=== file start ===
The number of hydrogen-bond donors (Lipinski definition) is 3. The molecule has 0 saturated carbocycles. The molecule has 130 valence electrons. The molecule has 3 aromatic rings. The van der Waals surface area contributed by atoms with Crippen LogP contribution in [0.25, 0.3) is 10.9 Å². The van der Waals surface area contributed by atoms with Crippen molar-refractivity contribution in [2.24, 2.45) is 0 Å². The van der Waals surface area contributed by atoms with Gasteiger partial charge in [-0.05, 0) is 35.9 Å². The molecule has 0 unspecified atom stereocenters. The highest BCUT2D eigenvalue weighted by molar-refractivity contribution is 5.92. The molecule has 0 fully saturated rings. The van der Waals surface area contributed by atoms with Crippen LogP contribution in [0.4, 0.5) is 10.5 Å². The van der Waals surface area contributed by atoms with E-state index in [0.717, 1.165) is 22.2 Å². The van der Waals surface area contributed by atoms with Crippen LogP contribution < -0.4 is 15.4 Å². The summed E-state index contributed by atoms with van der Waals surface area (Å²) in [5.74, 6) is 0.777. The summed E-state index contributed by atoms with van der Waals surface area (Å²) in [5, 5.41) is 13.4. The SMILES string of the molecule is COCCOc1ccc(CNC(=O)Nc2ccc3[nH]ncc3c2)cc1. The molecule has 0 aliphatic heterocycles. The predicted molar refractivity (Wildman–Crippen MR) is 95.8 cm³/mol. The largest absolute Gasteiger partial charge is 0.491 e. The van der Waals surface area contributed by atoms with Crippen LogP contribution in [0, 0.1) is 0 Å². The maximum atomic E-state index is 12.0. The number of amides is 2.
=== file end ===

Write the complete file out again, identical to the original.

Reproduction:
The number of hydrogen-bond donors (Lipinski definition) is 3. The molecule has 0 saturated carbocycles. The molecule has 130 valence electrons. The molecule has 3 aromatic rings. The van der Waals surface area contributed by atoms with Crippen LogP contribution in [0.25, 0.3) is 10.9 Å². The van der Waals surface area contributed by atoms with Crippen molar-refractivity contribution in [2.24, 2.45) is 0 Å². The van der Waals surface area contributed by atoms with Gasteiger partial charge in [-0.05, 0) is 35.9 Å². The molecule has 0 unspecified atom stereocenters. The highest BCUT2D eigenvalue weighted by molar-refractivity contribution is 5.92. The molecule has 0 fully saturated rings. The van der Waals surface area contributed by atoms with Crippen LogP contribution in [0.4, 0.5) is 10.5 Å². The van der Waals surface area contributed by atoms with E-state index in [0.717, 1.165) is 22.2 Å². The van der Waals surface area contributed by atoms with Crippen LogP contribution < -0.4 is 15.4 Å². The summed E-state index contributed by atoms with van der Waals surface area (Å²) in [5.74, 6) is 0.777. The summed E-state index contributed by atoms with van der Waals surface area (Å²) in [5, 5.41) is 13.4. The SMILES string of the molecule is COCCOc1ccc(CNC(=O)Nc2ccc3[nH]ncc3c2)cc1. The molecule has 0 aliphatic heterocycles. The predicted molar refractivity (Wildman–Crippen MR) is 95.8 cm³/mol. The largest absolute Gasteiger partial charge is 0.491 e. The van der Waals surface area contributed by atoms with Crippen LogP contribution in [0, 0.1) is 0 Å². The maximum atomic E-state index is 12.0. The number of amides is 2.